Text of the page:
Inequity can be understood in near-identical, but different ways: Are persistent disparities functions of advantages bestowed on one group, or disadvantages applied to another? Framing inequity as the former–an ingroup advantage, rather than an outgroup disadvantage–leads the better-off to be more support of redistributive policies.
However, group psychology is different from individual psychology. This paper tests and compares how subjects respond when facing inequities at both the individual- and group-level.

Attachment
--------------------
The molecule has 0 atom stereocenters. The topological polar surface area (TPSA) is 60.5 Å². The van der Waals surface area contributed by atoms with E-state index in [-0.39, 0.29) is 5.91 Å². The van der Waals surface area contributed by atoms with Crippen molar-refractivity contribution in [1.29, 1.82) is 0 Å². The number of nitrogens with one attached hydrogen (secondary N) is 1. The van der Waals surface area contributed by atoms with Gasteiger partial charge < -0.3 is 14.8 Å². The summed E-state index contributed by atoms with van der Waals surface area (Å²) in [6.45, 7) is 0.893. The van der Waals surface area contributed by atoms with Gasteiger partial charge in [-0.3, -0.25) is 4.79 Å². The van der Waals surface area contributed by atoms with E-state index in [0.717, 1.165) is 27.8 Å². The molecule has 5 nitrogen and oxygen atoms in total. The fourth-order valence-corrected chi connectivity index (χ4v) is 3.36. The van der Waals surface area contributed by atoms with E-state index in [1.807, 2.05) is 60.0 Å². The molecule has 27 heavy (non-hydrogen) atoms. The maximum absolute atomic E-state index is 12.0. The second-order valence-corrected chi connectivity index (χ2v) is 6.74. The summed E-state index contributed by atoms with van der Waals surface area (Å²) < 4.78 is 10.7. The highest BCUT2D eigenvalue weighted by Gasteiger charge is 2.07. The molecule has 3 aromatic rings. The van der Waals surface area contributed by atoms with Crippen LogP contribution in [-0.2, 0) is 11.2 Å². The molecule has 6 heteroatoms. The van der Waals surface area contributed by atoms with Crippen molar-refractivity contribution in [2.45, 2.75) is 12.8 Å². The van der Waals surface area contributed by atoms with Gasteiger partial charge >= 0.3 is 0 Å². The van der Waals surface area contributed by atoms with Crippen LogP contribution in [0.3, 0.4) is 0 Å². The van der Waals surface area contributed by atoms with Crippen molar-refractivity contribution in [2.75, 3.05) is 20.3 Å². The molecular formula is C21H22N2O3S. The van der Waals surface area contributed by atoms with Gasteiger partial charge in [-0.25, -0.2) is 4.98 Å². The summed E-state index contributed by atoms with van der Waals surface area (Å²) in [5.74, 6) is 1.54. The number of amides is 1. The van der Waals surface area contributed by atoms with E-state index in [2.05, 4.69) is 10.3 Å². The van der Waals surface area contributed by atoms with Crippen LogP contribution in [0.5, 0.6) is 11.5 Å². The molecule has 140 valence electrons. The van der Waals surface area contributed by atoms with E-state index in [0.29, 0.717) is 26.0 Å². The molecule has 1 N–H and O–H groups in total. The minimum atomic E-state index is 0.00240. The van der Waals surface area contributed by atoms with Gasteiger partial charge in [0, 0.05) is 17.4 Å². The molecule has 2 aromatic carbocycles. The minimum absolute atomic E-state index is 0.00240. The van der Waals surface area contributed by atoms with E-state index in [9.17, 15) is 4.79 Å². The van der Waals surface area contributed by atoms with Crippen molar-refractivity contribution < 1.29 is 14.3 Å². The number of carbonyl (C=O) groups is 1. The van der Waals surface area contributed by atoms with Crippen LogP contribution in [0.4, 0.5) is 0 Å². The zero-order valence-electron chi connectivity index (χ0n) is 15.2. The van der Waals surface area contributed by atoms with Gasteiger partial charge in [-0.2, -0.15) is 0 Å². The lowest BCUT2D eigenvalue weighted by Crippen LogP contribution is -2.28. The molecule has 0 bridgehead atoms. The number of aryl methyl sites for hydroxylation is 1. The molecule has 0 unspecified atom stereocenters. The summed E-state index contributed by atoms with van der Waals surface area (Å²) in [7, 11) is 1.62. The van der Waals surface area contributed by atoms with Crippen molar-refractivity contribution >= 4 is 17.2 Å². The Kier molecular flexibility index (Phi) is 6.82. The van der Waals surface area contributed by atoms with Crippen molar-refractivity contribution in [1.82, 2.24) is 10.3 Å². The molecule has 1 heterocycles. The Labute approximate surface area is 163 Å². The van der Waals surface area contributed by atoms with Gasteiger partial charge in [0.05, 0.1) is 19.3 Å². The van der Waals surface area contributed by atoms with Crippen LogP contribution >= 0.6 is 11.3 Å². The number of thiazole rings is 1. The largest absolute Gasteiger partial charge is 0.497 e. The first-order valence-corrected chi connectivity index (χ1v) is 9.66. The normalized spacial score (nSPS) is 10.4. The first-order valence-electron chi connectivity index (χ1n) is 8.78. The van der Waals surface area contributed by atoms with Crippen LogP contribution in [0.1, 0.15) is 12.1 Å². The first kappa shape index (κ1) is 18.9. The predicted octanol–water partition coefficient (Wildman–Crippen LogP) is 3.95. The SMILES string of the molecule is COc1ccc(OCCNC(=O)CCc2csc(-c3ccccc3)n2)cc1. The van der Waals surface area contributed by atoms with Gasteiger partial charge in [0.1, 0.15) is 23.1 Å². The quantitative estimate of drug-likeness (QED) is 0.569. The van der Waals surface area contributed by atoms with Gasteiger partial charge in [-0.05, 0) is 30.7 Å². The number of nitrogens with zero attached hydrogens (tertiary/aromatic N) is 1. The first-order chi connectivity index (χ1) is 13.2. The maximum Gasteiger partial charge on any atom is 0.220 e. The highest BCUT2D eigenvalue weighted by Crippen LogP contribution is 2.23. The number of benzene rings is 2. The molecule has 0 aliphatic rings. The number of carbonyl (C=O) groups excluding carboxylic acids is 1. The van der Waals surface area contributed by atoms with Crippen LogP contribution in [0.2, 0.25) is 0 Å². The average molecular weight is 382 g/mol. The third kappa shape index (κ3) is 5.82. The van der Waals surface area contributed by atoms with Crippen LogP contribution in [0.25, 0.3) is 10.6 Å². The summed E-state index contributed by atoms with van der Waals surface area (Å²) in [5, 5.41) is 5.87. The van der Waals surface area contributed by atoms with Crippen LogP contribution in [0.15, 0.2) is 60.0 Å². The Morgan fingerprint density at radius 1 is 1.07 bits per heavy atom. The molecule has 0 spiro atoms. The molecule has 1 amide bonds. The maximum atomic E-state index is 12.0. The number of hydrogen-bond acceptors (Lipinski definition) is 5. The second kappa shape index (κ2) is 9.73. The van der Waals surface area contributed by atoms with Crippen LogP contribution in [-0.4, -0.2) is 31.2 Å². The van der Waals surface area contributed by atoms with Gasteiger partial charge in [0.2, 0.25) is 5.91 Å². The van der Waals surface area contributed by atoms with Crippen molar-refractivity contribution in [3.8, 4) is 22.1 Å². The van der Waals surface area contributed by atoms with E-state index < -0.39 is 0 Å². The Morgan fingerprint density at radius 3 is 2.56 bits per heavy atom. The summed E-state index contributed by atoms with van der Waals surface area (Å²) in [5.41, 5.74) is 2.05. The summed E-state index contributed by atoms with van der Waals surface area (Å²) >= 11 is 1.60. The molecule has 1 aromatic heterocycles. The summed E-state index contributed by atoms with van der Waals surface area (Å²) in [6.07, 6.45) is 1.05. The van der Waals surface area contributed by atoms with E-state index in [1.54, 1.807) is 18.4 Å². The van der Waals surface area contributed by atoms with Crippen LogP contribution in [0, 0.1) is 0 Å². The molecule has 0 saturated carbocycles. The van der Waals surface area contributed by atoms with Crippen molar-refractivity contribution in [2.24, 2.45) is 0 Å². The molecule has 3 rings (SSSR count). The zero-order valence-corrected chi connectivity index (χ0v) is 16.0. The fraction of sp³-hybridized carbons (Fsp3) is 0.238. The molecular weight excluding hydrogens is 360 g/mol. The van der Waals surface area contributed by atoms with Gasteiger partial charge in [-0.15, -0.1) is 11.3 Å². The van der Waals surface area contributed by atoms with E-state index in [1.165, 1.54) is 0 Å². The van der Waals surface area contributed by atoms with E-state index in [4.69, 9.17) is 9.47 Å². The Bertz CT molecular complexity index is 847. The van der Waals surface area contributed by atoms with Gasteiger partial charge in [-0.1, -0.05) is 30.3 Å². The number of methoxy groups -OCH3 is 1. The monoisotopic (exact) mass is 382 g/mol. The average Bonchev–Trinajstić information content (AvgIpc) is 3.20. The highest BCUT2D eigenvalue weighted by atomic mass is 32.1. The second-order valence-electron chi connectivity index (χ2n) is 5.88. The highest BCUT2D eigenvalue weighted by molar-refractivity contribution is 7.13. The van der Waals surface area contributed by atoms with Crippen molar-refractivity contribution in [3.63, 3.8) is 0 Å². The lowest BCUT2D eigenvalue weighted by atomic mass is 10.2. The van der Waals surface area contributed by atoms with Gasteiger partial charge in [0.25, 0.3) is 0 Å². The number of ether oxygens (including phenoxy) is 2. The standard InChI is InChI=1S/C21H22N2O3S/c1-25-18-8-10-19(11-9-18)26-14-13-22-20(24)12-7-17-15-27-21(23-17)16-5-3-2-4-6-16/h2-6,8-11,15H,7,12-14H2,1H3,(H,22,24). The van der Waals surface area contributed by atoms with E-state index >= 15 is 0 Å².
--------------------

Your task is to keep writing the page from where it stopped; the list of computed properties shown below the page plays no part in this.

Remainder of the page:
Advantaged individuals were more in favor of redistribution when others’ inequities were framed at the individual-level than at the group-level.
Additionally, this change corresponded to variance in negative attribution of the other: Subjects displayed less negative attribution about the disadvantaged individuals than the disadvantaged groups.